Waatea News Update

News from Waatea 603 AM, Urban Maori radio, first with Maori news

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Location: Auckland, New Zealand

Friday, July 01, 2011

Maori strategy sidelined by standards

The country's school principals say the Ministry of Education is damaging the prospects of Maori students by soft-peddling the Ka Hikitia Maori education strategy for mainstream schools.

A State Services Commission review has found the ministry is failing to address under-achievement by Maori students.

Federation president Peter Simpson says that’s because the ministry’s focus is implementing national standards.

“Here’s a key resource that shows when implemented properly and understood by schools it does make a huge difference for Maori students achievement yet national standards is seen as the silver bullet and that seems to be soaking up a lot of the ministry’s resources and focus,” he says.

Mr Simpson says the ministry’s standards approach, as laid down by Education Minister Anne Tolley, is doomed to failure.

KEEN DEMAND FOR TE TAURA WHIRI RESOURCES

The Maori Language Commission is being overwhelmed by requests for resources for Maori Language Week next week.

Spokesperson Debra Jensen says this year's theme is manaakitanga or hospitality.

She says the aim is to get everyone on board to care for the language, whatever their level of fluency.

“The key message for Maori Language Week in any year is to speak the language. It’s the easiest form of language revitalisation. It may mean learning te reo Maori or using the language you have more regularly. Pronouncing words properly is a really good start,” Ms Jensen says.

RUGBY TEAMS IN FOR MARAE WELCOMES

Marae across the country are preparing to host international rugby teams for the Rugby World Cup in September.

Maori Affairs Minister Pita Sharples says 15 marae from Northland region down to Invercargill will host teams including those from Namibia, South Africa and the USA.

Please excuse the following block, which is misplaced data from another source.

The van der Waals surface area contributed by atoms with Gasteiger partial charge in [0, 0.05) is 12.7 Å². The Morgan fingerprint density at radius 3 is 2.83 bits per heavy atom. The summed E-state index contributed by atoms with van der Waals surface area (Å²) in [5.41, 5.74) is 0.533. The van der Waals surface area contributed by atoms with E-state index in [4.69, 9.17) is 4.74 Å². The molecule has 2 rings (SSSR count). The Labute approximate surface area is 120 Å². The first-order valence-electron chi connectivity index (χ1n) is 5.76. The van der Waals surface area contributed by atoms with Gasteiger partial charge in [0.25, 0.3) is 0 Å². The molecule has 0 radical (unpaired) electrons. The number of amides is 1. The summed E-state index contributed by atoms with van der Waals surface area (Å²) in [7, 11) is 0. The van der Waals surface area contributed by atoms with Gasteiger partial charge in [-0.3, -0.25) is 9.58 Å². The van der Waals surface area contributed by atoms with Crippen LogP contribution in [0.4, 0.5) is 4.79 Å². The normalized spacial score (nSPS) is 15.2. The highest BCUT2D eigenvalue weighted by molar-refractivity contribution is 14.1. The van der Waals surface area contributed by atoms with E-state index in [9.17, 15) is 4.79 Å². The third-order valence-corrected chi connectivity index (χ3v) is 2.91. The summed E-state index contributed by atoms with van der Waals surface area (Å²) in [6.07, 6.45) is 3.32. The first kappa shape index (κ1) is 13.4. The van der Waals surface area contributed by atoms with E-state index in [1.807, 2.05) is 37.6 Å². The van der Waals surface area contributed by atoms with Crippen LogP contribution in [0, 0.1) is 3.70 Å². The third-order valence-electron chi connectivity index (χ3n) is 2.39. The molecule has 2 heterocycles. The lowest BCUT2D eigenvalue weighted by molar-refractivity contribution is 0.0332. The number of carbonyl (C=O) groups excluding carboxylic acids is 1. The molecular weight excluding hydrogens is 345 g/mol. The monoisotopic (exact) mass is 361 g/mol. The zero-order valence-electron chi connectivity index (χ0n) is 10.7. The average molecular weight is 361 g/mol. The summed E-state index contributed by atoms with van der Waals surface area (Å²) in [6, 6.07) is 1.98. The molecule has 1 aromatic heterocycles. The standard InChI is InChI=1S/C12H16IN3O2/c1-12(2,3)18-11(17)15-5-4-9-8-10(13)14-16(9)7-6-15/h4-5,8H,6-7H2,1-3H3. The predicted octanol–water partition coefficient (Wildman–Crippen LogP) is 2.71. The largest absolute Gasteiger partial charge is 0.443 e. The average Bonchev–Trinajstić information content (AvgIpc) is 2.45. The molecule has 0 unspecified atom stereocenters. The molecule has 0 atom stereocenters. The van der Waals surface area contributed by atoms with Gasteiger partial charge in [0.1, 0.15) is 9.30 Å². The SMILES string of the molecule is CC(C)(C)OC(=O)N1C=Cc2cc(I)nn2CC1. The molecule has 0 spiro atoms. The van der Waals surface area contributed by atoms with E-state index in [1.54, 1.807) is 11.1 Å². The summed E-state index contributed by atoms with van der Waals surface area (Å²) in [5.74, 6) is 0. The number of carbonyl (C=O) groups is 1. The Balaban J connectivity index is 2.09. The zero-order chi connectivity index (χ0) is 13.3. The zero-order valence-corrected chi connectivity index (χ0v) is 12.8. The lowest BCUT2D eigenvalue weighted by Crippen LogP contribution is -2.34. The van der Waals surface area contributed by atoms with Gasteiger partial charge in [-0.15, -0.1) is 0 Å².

Kingi Taurua from Waitangi’s Te Tii marae at Waitangi says the whanau is looking forward to talking about more than just rugby with the Canadian team and IRB match officials.

They will also be given the history and a Maori perspective of the Treaty of Waitangi.

The welcome for the All Blacks will be on Turangawaewae Marae in Ngaruawahia.

GOVERNMENT SEES PEOPLE AS DISPOSABLE SAYS SYKES

Mana Party spokesperson Annette Sykes says Aotearoa is under threat as never before from government policies.

She says the proposed shift of more than 1000 Defence jobs from uniform to civilian positions is unprecedented.

She says it will cost many Maori service people their livelihoods.

“I am really worried about where that kind of ideology is taking the nation. It‘s almost like everyone is disposable. No one is really valuable for our society,. No one has an intrinsic heart or right to be part of this society, and I think that is where Hone has appealed in this by-election,” says Ms Sykes, who is fronting Mana while leader Hone Harawira takes a break after the te Tai Tokorau by-election.

She says the party aims to reflect the anger of the nation about such changes.

WAIPUKERAU FREEZING CHAIN CLOSES

Labour Maori affairs spokesperson Parekura Horomia says Maori farmers should use their economic muscle to protect Maori jobs.

He says a large percentage of the 250 freezing workers laid off at Waipukerau yesterday were Maori.

He says farmers should send their stock elsewhere.

“It’s one simple way Maori can influence where businesses stay open and where they don’t and I’m afraid we breed the animals and them let everyone else jockey for position about where the meat goes,” Mr Horomia says.

MATARIKI ON SCREEN FOR MATARIKI FESTIVAL

Matariki is drawing to a close, so Films on Marae is showing the film Matariki on two Auckland marae.

Co-ordinator Hinurewa Te Hau says another feature, Hugh and Heke, and a number of short films will also screen at Te Mahurehure Marae in Point Chevalier and Mataatua Marae in Mangere.

She says it’s a way to bring the community together and to find new ways to make the most of marae.

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